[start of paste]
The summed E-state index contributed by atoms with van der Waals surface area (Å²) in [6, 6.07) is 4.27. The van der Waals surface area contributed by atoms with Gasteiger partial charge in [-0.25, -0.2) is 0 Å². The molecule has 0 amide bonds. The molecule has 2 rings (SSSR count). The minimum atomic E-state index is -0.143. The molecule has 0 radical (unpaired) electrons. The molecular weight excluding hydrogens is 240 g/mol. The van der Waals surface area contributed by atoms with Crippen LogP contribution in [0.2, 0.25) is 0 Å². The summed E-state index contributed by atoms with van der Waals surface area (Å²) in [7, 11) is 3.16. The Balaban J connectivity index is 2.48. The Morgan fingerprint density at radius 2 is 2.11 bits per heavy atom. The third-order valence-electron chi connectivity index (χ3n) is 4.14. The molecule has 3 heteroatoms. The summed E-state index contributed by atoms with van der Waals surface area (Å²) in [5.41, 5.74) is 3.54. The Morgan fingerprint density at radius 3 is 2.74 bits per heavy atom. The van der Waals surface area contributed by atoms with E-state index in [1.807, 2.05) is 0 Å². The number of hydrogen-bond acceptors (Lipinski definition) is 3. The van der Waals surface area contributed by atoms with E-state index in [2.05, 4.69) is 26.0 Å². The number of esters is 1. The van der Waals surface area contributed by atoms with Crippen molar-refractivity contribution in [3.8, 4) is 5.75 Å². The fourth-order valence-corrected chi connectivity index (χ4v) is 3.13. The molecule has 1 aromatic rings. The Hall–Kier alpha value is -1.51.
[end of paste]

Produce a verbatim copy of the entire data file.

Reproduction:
The summed E-state index contributed by atoms with van der Waals surface area (Å²) in [6, 6.07) is 4.27. The van der Waals surface area contributed by atoms with Gasteiger partial charge in [-0.25, -0.2) is 0 Å². The molecule has 0 amide bonds. The molecule has 2 rings (SSSR count). The minimum atomic E-state index is -0.143. The molecule has 0 radical (unpaired) electrons. The molecular weight excluding hydrogens is 240 g/mol. The van der Waals surface area contributed by atoms with Crippen LogP contribution in [0.2, 0.25) is 0 Å². The summed E-state index contributed by atoms with van der Waals surface area (Å²) in [7, 11) is 3.16. The Balaban J connectivity index is 2.48. The Morgan fingerprint density at radius 2 is 2.11 bits per heavy atom. The third-order valence-electron chi connectivity index (χ3n) is 4.14. The molecule has 3 heteroatoms. The summed E-state index contributed by atoms with van der Waals surface area (Å²) in [5.41, 5.74) is 3.54. The Morgan fingerprint density at radius 3 is 2.74 bits per heavy atom. The van der Waals surface area contributed by atoms with E-state index in [1.807, 2.05) is 0 Å². The number of hydrogen-bond acceptors (Lipinski definition) is 3. The van der Waals surface area contributed by atoms with E-state index in [2.05, 4.69) is 26.0 Å². The number of esters is 1. The van der Waals surface area contributed by atoms with Crippen molar-refractivity contribution in [3.8, 4) is 5.75 Å². The fourth-order valence-corrected chi connectivity index (χ4v) is 3.13. The molecule has 1 aromatic rings. The Hall–Kier alpha value is -1.51.